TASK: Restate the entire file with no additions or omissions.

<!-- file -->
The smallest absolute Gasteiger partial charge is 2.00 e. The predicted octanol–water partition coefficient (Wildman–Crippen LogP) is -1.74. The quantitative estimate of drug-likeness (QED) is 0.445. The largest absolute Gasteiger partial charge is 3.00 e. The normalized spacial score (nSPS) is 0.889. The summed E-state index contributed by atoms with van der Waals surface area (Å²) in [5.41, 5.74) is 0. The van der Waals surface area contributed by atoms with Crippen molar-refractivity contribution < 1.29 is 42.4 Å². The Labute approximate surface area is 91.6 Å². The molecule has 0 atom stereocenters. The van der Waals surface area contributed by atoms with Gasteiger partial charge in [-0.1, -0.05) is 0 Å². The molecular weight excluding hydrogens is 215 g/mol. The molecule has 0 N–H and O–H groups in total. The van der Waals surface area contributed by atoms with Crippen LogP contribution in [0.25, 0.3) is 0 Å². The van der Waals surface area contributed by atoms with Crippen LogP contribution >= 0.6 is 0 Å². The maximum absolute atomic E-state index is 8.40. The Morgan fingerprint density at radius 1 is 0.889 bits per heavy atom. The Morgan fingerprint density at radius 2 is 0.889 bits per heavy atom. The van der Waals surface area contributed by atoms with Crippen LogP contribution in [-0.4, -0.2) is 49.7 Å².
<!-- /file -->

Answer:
The smallest absolute Gasteiger partial charge is 2.00 e. The predicted octanol–water partition coefficient (Wildman–Crippen LogP) is -1.74. The quantitative estimate of drug-likeness (QED) is 0.445. The largest absolute Gasteiger partial charge is 3.00 e. The normalized spacial score (nSPS) is 0.889. The summed E-state index contributed by atoms with van der Waals surface area (Å²) in [5.41, 5.74) is 0. The van der Waals surface area contributed by atoms with Crippen molar-refractivity contribution < 1.29 is 42.4 Å². The Labute approximate surface area is 91.6 Å². The molecule has 0 atom stereocenters. The van der Waals surface area contributed by atoms with Gasteiger partial charge in [-0.1, -0.05) is 0 Å². The molecular weight excluding hydrogens is 215 g/mol. The molecule has 0 N–H and O–H groups in total. The van der Waals surface area contributed by atoms with Crippen LogP contribution in [0.25, 0.3) is 0 Å². The van der Waals surface area contributed by atoms with Crippen LogP contribution >= 0.6 is 0 Å². The maximum absolute atomic E-state index is 8.40. The Morgan fingerprint density at radius 1 is 0.889 bits per heavy atom. The Morgan fingerprint density at radius 2 is 0.889 bits per heavy atom. The van der Waals surface area contributed by atoms with Crippen LogP contribution in [-0.4, -0.2) is 49.7 Å².